By the fall of 2007 I had been living breastless for several months.  I thought I finally had a handle on how I was feeling about it.  The cancer was gone and I should be happy.  I was never defined by my bra-size so I found it odd that at times I was bothered by my appearance.  Most days I was fine but on others I was not.  That surprised me somewhat because I didn’t expect to feel like that.

One night we were at a hockey party and I caught sight of myself in the rather large mirror on the wall.  I was surrounded by my son and his team mates.  With my short hair and flat chest I looked like one of them!  I looked like a boy.  Wow it really hit me right at that moment that maybe I really needed to give this whole reconstruction thing and/or prostheses options some more thought.  Could I really go through the rest of my life boobless and feeling unattractive and unsexy and basically like a 12 year old boy? I mean when did I change?  I was never defined by my breasts before and I never ever thought that I could possibly feel this way.  I guess you never know how you might react to a situation until you experience it first-hand.

I went home from that party feeling very confused, scared and unsure of so very many things.

The very next day I made a call to a shop that specializes in prostheses and made an appointment to check it out.  I was not sure what to expect but when I got there the staff were so great and made me feel a bit more comfortable.  Believe me I was not feeling so comfortable about this whole thing.  Anyway, this mastectomy shop had breast forms in every possible shape and size.  They also had the bras to insert the prosthesis into along with swimsuits and other inserts that are completely waterproof.  I bought a set of swimsuit forms and another set of the silicone breast prostheses and a bra.  The cost was a bit on the expensive side but it was covered partially by my health insurance.  I was pretty excited to try this out but part of me was not totally convinced that this was for me.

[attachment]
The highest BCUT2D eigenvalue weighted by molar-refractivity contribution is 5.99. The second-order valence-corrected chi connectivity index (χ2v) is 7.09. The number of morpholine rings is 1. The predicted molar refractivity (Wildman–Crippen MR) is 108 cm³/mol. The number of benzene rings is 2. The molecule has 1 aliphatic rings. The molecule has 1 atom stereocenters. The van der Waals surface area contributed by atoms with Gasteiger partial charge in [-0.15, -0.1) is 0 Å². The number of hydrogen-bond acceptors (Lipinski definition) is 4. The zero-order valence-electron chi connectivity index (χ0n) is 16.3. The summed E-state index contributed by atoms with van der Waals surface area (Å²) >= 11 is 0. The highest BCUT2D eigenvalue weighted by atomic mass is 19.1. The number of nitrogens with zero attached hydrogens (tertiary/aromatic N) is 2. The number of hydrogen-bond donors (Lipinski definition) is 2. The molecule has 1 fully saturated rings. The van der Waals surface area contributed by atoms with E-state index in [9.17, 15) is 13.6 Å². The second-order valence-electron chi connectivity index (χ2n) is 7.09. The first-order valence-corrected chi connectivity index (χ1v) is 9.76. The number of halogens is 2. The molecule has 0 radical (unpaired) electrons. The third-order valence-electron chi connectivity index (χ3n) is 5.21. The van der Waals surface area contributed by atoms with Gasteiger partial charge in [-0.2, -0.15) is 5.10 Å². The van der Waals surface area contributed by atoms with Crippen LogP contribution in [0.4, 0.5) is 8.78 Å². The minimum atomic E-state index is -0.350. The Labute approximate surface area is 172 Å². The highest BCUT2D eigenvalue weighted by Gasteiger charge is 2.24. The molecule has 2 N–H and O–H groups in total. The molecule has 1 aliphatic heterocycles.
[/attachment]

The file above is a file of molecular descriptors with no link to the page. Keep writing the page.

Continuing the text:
Summer 2011 - Vancouver, BC
As soon as I got home I tried on the bra and my new “breasts” with some of my regular clothes.  At first it was fine.  I wore them around the house but the more I looked at myself in the mirror the more I didn’t like them.  I guess I had lived with nothing on my chest for so long that these new accessories seemed completely out of place.  Plus I found that it just didn’t seem natural to me.  I felt like crying.  I had such high hopes and so many women use these and seem okay with it.  I was not okay with it.  Just like the wigs, I could not stand to wear something that was not part of me.  It was not making me feel comfortable or good at all.  So, I packaged everything up and decided that I would try it again in a few weeks.

Except for Halloween when I was dressed as Madonna, I never wore them.  After more than a year, I ended up returning them to the lady that owns the mastectomy boutique where I bought them and asked her to pass them on to someone else that might be able to use them but that might not be able to afford them.  Someone might as well use them.  I hope they found a good home.

The Man in the Mirror - Michael Jackson